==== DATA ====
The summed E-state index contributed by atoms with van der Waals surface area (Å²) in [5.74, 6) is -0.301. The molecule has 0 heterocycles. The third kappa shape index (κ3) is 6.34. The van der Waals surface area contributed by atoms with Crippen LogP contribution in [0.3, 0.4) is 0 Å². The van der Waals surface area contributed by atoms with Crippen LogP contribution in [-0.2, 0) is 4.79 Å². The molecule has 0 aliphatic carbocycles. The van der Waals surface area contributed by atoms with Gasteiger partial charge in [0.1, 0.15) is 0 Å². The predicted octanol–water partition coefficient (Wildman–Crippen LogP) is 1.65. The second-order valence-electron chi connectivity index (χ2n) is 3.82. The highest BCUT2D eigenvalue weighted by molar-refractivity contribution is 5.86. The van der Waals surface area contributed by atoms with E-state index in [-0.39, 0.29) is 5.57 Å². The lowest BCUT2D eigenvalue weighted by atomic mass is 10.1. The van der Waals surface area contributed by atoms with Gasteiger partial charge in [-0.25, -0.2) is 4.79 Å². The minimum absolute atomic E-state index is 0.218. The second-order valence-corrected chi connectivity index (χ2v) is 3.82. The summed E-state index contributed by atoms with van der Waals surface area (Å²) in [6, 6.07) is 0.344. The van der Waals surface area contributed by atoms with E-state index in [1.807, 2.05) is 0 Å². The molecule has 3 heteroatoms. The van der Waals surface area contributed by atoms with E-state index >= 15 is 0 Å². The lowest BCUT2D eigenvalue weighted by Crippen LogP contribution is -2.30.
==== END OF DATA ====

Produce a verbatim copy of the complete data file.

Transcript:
The summed E-state index contributed by atoms with van der Waals surface area (Å²) in [5.74, 6) is -0.301. The molecule has 0 heterocycles. The third kappa shape index (κ3) is 6.34. The van der Waals surface area contributed by atoms with Crippen LogP contribution in [0.3, 0.4) is 0 Å². The van der Waals surface area contributed by atoms with Crippen LogP contribution in [-0.2, 0) is 4.79 Å². The molecule has 0 aliphatic carbocycles. The van der Waals surface area contributed by atoms with Gasteiger partial charge in [0.1, 0.15) is 0 Å². The predicted octanol–water partition coefficient (Wildman–Crippen LogP) is 1.65. The second-order valence-electron chi connectivity index (χ2n) is 3.82. The highest BCUT2D eigenvalue weighted by molar-refractivity contribution is 5.86. The van der Waals surface area contributed by atoms with E-state index in [-0.39, 0.29) is 5.57 Å². The lowest BCUT2D eigenvalue weighted by atomic mass is 10.1. The van der Waals surface area contributed by atoms with Gasteiger partial charge in [-0.25, -0.2) is 4.79 Å². The minimum absolute atomic E-state index is 0.218. The second-order valence-corrected chi connectivity index (χ2v) is 3.82. The summed E-state index contributed by atoms with van der Waals surface area (Å²) in [6, 6.07) is 0.344. The van der Waals surface area contributed by atoms with E-state index in [1.807, 2.05) is 0 Å². The molecule has 3 heteroatoms. The van der Waals surface area contributed by atoms with E-state index >= 15 is 0 Å². The lowest BCUT2D eigenvalue weighted by Crippen LogP contribution is -2.30.